I will also readily admit calling a spade a spade here on occasion and to being bluntly polemic when the argument required it. It is indeed ironic that I am now apparently castigated for advocating academic tolerance.

    The logic of some of the views expressed taken to their logical conclusion, is to pull all of Peter’s work off the shelfs and have a Hitler style book burning in Trinity front lawn. Indeed there are no doubt a few that would advocate doing it while the books are still on the shelves!

  • Granni Trixie

    I found your perspective and account of experience very illuminating. I was reminded of the validity of Benedict Andersons defination of ‘community’ as ‘a community of interests’ (ie not territory).

    In passing, ‘speechless’ was meant to be self-ironic, would be disappointed if someone didnt pick up on it.

  • Framer

    “IRB republicanism was always about outreach and inclusion, not exclusion. That is why Childers, Casement and their kind were able to find a place in it.”

    Is that why those opposed to an Easter Rising that April like Bulmer Hobson were arrested and excluded from the IRB? It did not happen to Casement who characteristically tried to get the Rising called off while bringing in arms from Germany, because he was executed first.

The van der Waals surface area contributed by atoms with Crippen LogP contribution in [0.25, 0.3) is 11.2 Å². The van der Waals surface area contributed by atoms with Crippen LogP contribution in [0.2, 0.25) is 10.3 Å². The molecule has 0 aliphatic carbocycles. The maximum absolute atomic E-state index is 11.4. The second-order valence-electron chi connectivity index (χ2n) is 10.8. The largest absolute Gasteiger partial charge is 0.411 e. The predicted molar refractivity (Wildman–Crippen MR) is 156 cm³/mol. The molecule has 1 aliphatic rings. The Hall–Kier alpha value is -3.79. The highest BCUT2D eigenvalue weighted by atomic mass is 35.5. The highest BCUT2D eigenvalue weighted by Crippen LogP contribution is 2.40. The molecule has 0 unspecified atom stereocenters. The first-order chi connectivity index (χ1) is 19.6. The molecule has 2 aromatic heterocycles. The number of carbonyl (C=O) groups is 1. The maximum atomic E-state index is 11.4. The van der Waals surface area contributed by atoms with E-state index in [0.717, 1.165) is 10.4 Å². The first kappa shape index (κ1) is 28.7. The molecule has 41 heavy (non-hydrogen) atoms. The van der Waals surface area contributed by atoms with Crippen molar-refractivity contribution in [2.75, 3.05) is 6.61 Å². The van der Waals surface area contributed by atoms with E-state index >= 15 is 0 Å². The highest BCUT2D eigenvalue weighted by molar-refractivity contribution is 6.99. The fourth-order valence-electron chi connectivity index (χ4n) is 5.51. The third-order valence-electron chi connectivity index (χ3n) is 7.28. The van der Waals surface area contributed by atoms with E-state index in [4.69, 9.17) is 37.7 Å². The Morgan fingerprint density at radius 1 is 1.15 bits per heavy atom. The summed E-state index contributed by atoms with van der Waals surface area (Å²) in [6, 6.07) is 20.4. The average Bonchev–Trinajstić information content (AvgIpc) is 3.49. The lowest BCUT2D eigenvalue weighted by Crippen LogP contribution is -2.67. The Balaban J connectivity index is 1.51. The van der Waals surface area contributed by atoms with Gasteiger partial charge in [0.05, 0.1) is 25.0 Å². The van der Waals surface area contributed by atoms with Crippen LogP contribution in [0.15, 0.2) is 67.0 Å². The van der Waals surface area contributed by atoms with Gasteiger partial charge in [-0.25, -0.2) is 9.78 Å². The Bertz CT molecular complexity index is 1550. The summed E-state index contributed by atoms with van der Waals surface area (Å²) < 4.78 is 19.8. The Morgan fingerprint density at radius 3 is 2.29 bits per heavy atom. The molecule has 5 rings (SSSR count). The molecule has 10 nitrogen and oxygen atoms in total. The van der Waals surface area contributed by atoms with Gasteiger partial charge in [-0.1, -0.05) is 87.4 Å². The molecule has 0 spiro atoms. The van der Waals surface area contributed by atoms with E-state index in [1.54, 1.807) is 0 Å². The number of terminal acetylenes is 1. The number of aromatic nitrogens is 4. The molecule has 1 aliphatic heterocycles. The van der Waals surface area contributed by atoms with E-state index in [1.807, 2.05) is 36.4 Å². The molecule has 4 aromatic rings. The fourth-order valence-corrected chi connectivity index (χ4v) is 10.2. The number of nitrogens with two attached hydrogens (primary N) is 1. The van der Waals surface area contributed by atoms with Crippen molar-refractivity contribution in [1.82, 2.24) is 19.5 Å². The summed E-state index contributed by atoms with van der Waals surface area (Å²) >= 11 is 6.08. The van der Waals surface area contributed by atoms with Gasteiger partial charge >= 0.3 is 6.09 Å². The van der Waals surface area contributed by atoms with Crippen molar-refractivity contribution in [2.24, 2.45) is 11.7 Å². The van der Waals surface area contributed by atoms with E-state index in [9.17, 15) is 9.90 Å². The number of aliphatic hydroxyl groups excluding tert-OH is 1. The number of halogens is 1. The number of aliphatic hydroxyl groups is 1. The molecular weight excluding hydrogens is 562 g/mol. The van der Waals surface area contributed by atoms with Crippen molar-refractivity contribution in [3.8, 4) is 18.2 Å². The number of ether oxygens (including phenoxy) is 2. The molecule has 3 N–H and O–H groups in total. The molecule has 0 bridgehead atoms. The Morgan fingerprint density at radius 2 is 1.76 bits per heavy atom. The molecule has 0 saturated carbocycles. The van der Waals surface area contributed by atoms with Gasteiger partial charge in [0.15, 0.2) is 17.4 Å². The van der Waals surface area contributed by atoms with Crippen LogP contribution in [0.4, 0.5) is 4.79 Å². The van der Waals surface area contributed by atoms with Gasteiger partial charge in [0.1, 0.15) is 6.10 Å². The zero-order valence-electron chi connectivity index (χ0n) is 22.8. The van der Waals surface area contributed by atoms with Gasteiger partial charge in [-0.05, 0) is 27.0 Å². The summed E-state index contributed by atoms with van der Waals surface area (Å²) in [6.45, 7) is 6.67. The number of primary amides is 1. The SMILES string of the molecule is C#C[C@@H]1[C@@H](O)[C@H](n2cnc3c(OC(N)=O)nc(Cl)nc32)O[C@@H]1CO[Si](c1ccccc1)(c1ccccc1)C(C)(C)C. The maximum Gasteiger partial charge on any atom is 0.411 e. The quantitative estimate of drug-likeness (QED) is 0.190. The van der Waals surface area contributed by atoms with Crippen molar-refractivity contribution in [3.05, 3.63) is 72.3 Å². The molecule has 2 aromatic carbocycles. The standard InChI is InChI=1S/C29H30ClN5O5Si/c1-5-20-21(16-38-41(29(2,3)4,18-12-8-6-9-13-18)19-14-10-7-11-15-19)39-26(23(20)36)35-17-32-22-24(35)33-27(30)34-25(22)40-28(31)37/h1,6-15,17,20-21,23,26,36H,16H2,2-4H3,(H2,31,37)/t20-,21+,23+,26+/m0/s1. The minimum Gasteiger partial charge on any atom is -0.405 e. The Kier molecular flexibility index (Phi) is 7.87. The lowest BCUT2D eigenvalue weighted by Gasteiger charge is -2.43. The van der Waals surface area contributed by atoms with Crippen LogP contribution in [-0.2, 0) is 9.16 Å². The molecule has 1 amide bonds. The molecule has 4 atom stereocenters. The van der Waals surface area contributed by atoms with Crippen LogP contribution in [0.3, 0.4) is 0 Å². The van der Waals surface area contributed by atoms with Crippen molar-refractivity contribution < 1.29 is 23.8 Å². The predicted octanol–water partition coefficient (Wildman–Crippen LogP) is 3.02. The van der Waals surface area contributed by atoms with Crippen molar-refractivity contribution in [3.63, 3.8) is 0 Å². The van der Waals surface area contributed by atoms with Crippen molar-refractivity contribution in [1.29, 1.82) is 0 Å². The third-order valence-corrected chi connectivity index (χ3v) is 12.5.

Not that any of them were the slightest bit interested in accommodating or including the Unionist majority up north except by force majeure.

  • Munsterview

    Sorry, given the content of some of the postings and the fact that I was a little annoyed at not alone the ungraciousness, but downright pig ignorant of some of the contributions to Peter Hart’s passing I did not pick up ! It never ceases to surprise me that those who throw the most shapes about demanding respect from others are sometimes last to give it themselves.

    These people, thankfully a minority, are to be found in Republican circles just the same as in the OO, it is an unfortunate and unattractive human trait, unacceptable and seen for what it is unless packaged in politics or promoted under some other flag of convenience.

    Do you think that the irony of my situation do not occur to me? Inside history circles my views are known and I defend republican perspectives, yet to some republican purists I have sold out and become part of the establishment!

    The double irony in this is that most of those of my vintage that are now accusing betrayal the loudest are the same individuals that did the least, in term of promoting the republican ideal, all their lives. As one IRB American civil war veteran remarked when he returned to the US after the abortive rising, if Ireland’s cause could be fought in pubs then she had a thousand waiting battlefields!

    I guess the same guy, if around in current times, would say likewise about internet postings.

  • Munsterview

    The IRB agenda, it’s Irish operations, strategy and tactics are far too complex to try and deal with in a bland reply.